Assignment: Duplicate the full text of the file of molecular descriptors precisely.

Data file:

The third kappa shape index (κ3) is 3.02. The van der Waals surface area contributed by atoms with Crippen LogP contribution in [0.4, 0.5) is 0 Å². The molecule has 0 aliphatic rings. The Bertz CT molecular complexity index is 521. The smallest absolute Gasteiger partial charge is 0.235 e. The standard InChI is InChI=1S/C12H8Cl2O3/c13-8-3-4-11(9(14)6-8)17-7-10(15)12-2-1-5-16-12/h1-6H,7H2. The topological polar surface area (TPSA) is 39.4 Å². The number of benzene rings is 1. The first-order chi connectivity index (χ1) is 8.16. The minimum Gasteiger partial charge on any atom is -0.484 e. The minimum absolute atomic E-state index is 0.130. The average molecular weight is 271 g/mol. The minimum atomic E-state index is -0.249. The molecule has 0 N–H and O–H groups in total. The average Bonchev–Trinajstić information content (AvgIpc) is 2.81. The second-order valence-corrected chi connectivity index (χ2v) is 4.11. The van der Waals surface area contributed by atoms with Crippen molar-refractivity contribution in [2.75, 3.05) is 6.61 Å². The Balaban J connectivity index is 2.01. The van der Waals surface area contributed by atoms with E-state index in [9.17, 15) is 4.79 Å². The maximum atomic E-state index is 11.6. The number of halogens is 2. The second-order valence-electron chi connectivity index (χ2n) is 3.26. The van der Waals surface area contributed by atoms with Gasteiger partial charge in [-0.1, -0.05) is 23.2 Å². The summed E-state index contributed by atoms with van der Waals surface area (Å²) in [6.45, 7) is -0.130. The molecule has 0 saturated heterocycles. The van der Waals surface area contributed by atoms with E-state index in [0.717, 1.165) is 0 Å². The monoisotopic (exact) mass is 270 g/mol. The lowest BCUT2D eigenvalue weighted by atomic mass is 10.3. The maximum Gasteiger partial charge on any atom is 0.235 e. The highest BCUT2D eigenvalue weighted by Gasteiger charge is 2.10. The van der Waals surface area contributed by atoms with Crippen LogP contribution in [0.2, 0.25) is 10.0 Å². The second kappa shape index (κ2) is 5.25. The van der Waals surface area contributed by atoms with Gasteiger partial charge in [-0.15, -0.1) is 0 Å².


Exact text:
The third kappa shape index (κ3) is 3.02. The van der Waals surface area contributed by atoms with Crippen LogP contribution in [0.4, 0.5) is 0 Å². The molecule has 0 aliphatic rings. The Bertz CT molecular complexity index is 521. The smallest absolute Gasteiger partial charge is 0.235 e. The standard InChI is InChI=1S/C12H8Cl2O3/c13-8-3-4-11(9(14)6-8)17-7-10(15)12-2-1-5-16-12/h1-6H,7H2. The topological polar surface area (TPSA) is 39.4 Å². The number of benzene rings is 1. The first-order chi connectivity index (χ1) is 8.16. The minimum Gasteiger partial charge on any atom is -0.484 e. The minimum absolute atomic E-state index is 0.130. The average molecular weight is 271 g/mol. The minimum atomic E-state index is -0.249. The molecule has 0 N–H and O–H groups in total. The average Bonchev–Trinajstić information content (AvgIpc) is 2.81. The second-order valence-corrected chi connectivity index (χ2v) is 4.11. The van der Waals surface area contributed by atoms with Crippen molar-refractivity contribution in [2.75, 3.05) is 6.61 Å². The Balaban J connectivity index is 2.01. The van der Waals surface area contributed by atoms with E-state index in [9.17, 15) is 4.79 Å². The maximum atomic E-state index is 11.6. The number of halogens is 2. The second-order valence-electron chi connectivity index (χ2n) is 3.26. The van der Waals surface area contributed by atoms with Gasteiger partial charge in [-0.1, -0.05) is 23.2 Å². The summed E-state index contributed by atoms with van der Waals surface area (Å²) in [6.45, 7) is -0.130. The molecule has 0 saturated heterocycles. The van der Waals surface area contributed by atoms with E-state index in [0.717, 1.165) is 0 Å². The monoisotopic (exact) mass is 270 g/mol. The lowest BCUT2D eigenvalue weighted by atomic mass is 10.3. The maximum Gasteiger partial charge on any atom is 0.235 e. The highest BCUT2D eigenvalue weighted by Gasteiger charge is 2.10. The van der Waals surface area contributed by atoms with Crippen LogP contribution in [0.2, 0.25) is 10.0 Å². The second kappa shape index (κ2) is 5.25. The van der Waals surface area contributed by atoms with Gasteiger partial charge in [-0.15, -0.1) is 0 Å².